Q: What is required to see a more wide-spread adoption in the clinical sector?
A: Additional research into new frontiers, concordance studies across different testing platforms, additional FDA approvals for targeted therapies, and thoughtful reimbursement strategies for testing and treatment are all needed to advance precision medicine in oncology.
Q: There are some obvious hurdles we need to overcome, which include but are not limited to: a. addressing the reimbursement challenges, b. ensuring access to genetic counseling for everyone, c. having access to technological solutions that support genomic data at scale, d. testing for mainstream medical practice, e. or having access to population biobanks. Can you speak to one or many of the above-mentioned hurdles and how we can best address them as a community within the ecosystem of genomic medicine?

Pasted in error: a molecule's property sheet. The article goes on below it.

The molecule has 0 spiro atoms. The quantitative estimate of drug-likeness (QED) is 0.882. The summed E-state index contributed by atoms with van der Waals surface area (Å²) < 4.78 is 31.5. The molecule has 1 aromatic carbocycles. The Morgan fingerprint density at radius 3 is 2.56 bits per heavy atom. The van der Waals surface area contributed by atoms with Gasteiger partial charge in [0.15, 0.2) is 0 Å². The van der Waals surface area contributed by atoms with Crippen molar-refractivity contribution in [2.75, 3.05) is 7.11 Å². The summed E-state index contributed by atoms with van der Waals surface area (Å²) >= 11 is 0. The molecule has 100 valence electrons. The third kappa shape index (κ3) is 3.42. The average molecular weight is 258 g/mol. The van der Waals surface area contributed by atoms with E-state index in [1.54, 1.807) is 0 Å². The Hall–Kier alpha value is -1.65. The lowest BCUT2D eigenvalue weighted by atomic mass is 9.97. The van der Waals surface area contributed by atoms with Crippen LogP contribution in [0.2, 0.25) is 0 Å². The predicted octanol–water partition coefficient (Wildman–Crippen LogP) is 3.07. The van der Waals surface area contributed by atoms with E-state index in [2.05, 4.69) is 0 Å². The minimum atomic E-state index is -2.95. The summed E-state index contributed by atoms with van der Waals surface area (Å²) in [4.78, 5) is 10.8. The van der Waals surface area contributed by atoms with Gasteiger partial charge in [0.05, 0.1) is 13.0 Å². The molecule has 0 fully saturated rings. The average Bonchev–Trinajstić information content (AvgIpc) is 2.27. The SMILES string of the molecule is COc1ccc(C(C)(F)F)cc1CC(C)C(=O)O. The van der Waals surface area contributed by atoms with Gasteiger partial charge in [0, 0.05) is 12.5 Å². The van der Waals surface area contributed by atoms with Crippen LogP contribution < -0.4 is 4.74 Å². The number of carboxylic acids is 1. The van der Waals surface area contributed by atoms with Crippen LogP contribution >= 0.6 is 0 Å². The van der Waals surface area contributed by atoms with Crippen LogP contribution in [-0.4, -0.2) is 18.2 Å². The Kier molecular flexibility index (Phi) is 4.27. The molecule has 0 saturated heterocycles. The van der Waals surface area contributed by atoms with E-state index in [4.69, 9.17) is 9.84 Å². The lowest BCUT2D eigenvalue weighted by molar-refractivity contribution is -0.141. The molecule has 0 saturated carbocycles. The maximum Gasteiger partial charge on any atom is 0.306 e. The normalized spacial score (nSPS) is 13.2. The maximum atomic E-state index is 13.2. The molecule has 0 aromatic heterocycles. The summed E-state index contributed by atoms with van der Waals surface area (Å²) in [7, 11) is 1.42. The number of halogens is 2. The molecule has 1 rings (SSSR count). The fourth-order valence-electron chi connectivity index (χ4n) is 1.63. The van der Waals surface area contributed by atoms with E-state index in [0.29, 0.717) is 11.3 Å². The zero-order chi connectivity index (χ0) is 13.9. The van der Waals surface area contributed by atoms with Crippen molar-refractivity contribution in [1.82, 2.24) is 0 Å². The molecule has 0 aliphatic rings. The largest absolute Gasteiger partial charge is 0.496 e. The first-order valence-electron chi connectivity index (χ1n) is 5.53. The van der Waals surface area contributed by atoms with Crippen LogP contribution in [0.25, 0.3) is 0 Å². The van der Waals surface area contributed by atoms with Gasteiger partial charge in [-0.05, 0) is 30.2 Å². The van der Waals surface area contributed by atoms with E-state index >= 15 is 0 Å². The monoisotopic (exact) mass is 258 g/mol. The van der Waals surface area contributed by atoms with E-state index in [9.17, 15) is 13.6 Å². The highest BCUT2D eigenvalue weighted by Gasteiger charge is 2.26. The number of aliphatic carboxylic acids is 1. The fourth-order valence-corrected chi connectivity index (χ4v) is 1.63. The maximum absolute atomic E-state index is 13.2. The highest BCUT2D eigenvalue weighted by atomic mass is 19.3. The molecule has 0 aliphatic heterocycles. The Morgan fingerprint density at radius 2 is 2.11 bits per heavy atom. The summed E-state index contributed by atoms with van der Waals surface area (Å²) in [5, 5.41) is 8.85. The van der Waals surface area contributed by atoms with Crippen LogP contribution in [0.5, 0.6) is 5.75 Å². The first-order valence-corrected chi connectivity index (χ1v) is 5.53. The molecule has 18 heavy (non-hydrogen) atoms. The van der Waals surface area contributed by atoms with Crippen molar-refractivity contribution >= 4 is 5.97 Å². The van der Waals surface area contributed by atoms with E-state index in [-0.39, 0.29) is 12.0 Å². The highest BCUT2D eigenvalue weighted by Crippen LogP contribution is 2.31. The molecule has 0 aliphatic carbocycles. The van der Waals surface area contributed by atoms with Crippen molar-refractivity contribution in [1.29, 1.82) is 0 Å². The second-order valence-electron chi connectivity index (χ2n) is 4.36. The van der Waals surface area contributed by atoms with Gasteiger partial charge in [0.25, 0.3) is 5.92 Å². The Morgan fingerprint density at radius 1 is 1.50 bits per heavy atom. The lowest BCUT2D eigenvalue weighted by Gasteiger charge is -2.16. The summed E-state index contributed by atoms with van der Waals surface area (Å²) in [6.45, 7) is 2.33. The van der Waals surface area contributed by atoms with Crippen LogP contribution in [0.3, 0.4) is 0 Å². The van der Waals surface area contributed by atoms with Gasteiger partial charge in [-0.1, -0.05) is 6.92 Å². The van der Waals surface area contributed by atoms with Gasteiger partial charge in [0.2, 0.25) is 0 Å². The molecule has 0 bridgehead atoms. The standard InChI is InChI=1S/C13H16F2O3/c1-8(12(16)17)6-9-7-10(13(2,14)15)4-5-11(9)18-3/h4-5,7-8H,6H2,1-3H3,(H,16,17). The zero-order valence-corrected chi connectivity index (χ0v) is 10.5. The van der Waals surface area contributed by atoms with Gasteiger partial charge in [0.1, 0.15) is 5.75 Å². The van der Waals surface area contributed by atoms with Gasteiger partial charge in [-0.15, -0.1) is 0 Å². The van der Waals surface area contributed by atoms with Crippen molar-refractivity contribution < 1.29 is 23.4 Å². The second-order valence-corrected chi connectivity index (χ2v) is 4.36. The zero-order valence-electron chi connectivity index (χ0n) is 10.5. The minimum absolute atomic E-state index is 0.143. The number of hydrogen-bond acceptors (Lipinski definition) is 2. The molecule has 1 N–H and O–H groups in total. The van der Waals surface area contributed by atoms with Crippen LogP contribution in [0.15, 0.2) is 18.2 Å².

A: The largest challenge I see for precision cancer medicine is informatics. The most advanced next-generation sequencing assays are currently being reported in electronic health records as either PDF documents or long text strings. The required data structures for genomic results, while more complex than the data structures for hemoglobin and sodium measurements, are attainable with the right mix of persons at the table (pathologists, medical, surgical and gynecologic oncologists and clinical informaticians). Electronic health record providers have begun conversations and development of such systems. However, they do not have enough ‘skin in the game’ to motivate the development of rapid and innovative solutions. Common electronic health record systems were developed and adopted in response to Meaningful Use requirements. Currently, the financial benefit to both the adopting health systems and the electronic health record companies is being realized through metrics un-related to genomic data (e.g., demographics, allergies, medication and problem lists, simple laboratory results, imaging reports). As a community, we should investigate ways that our federal regulations could evolve to incentivize the utilization of structured genomic and biomarker data in the electronic health record.